Getting your car repossessed is a terrible situation to be in, but don’t let it discourage you. If anything, it’s a great opportunity to learn what NOT to do to avoid the possibility of this unfortunate event from repeating itself in the future.
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No one wants their car to be repossessed. So as much as you can, find out what can be done before the bank repossesses your car.
How you can avoid your car from repossession
- Since the core of your problem is your financial difficulty, the next logical step is to discuss this matter with your bank. Find out if there’s a way for you to restructure your car loan.
- If you come to terms with your bank, they may revise your monthly payments and/or extend the tenure to help ease your burden. However, banks are in no obligation to revise your finances. So don’t expect them to help you if they are not willing to.
- If the bank refuses to revise your monthly payments, and you are not able to pay off what is due, your next best option is to sell your car before it enters the repossession stage. But the process of selling your car is not something that can be done overnight or even in a day, so ensure you have enough time to dispose of your vehicle and settle your loan with the bank.
- If none of these steps sounds doable to you, then the best way to avoid being in such a situation is to pay your loan on time.
- It is worth remembering that banks can’t repossess a car if the owner has paid more than 75% of their car loan. Doing so will require a court order.
- Another small but important detail is you are liable for legal fees and the costs incurred to repossess and hold your car.
Things to remember to avoid defaulting on your car loan
The best way to avoid your vehicle from being repossessed is to always be on top of your car loan payments, but we know how difficult it can be for many of us. So, here are just a few things to remember to help keep the repo man at bay.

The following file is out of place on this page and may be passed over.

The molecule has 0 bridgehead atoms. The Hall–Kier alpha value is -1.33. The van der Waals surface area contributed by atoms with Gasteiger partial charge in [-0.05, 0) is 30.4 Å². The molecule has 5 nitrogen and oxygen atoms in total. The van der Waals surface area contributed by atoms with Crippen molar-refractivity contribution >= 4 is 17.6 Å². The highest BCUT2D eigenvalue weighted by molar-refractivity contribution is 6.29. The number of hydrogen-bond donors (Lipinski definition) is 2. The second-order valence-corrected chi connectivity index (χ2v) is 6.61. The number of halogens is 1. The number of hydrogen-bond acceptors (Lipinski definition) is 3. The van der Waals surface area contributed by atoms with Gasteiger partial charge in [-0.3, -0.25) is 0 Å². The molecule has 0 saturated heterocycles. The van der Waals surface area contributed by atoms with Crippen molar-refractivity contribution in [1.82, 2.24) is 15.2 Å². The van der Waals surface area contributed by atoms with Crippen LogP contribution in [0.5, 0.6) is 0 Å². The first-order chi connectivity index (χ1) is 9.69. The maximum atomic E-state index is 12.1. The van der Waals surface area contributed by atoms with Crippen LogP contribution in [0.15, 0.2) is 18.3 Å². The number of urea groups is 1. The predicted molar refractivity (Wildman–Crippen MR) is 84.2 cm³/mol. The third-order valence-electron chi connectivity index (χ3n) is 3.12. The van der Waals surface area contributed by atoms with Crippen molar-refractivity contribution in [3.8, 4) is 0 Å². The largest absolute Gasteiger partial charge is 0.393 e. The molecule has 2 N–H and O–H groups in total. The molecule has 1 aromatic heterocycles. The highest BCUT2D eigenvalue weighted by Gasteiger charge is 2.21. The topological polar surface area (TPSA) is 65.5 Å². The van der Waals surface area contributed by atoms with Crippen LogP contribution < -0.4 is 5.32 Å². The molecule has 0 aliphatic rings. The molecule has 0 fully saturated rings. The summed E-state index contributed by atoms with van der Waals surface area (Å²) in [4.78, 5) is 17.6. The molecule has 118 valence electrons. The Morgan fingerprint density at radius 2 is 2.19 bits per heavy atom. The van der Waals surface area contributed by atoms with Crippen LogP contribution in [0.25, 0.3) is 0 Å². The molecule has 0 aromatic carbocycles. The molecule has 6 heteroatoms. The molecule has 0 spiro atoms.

- Make sure the vehicle you buy is one that you can afford, and not just based on the loan you are eligible for. Loan eligibility is never a sign of affordability.
- Before you say yes to a car, do your own calculation to see if you are capable of making the monthly repayments and won’t face any potential financial issues from it. Here’s a car loan calculator by CIMB Bank that you can use for starters.
- Financial advisors always talk about having an emergency fund, well this is why it’s necessary to have one! This fund would be able to cover your loan repayment if you end up losing your job or if you find yourself in a financially rough patch. Your emergency fund should be all-encompassing, not only covering your car loan but other financial commitments as well.
Car repossession can affect you in more ways than one
Not only will you lose your car, but having your car repossessed will also affect your credit rating and potentially make it more difficult for you to apply for loans or credit cards in the future. Remembering these repercussions are, as crazy as it sounds, a good incentive for you to continue making monetary payments on time.
Taking out a hire purchase loan for a car requires one to be disciplined to keep up with the monthly payments. It is vital to have a lot of preparation and calculations to ensure beforehand if you can truly afford a car.
We wish you all the best in your financial journey. Always remember to pay off your loans to avoid any bad circumstances and, most importantly, know your rights if you do end up in one!